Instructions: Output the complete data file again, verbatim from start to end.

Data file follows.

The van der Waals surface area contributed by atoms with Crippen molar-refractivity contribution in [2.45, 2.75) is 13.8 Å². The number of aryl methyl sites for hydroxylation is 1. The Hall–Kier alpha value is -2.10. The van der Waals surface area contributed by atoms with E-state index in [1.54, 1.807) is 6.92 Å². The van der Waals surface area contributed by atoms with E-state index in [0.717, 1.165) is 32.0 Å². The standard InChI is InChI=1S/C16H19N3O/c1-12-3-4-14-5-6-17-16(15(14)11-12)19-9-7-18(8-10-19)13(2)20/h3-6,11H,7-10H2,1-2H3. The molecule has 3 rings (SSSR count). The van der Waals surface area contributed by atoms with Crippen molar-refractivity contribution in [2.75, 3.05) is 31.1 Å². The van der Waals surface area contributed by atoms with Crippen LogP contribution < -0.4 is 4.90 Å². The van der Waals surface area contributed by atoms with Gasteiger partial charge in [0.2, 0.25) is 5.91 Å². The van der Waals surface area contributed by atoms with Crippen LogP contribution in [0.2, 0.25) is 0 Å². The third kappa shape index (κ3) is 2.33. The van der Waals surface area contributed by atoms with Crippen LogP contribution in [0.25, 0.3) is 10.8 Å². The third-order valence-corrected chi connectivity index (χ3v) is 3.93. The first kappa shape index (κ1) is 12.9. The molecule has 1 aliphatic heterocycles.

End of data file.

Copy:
The van der Waals surface area contributed by atoms with Crippen molar-refractivity contribution in [2.45, 2.75) is 13.8 Å². The number of aryl methyl sites for hydroxylation is 1. The Hall–Kier alpha value is -2.10. The van der Waals surface area contributed by atoms with E-state index in [1.54, 1.807) is 6.92 Å². The van der Waals surface area contributed by atoms with E-state index in [0.717, 1.165) is 32.0 Å². The standard InChI is InChI=1S/C16H19N3O/c1-12-3-4-14-5-6-17-16(15(14)11-12)19-9-7-18(8-10-19)13(2)20/h3-6,11H,7-10H2,1-2H3. The molecule has 3 rings (SSSR count). The van der Waals surface area contributed by atoms with Crippen molar-refractivity contribution in [2.75, 3.05) is 31.1 Å². The van der Waals surface area contributed by atoms with Crippen LogP contribution < -0.4 is 4.90 Å². The van der Waals surface area contributed by atoms with Gasteiger partial charge in [0.2, 0.25) is 5.91 Å². The van der Waals surface area contributed by atoms with Crippen LogP contribution in [0.2, 0.25) is 0 Å². The third kappa shape index (κ3) is 2.33. The van der Waals surface area contributed by atoms with Crippen LogP contribution in [0.25, 0.3) is 10.8 Å². The third-order valence-corrected chi connectivity index (χ3v) is 3.93. The first kappa shape index (κ1) is 12.9. The molecule has 1 aliphatic heterocycles.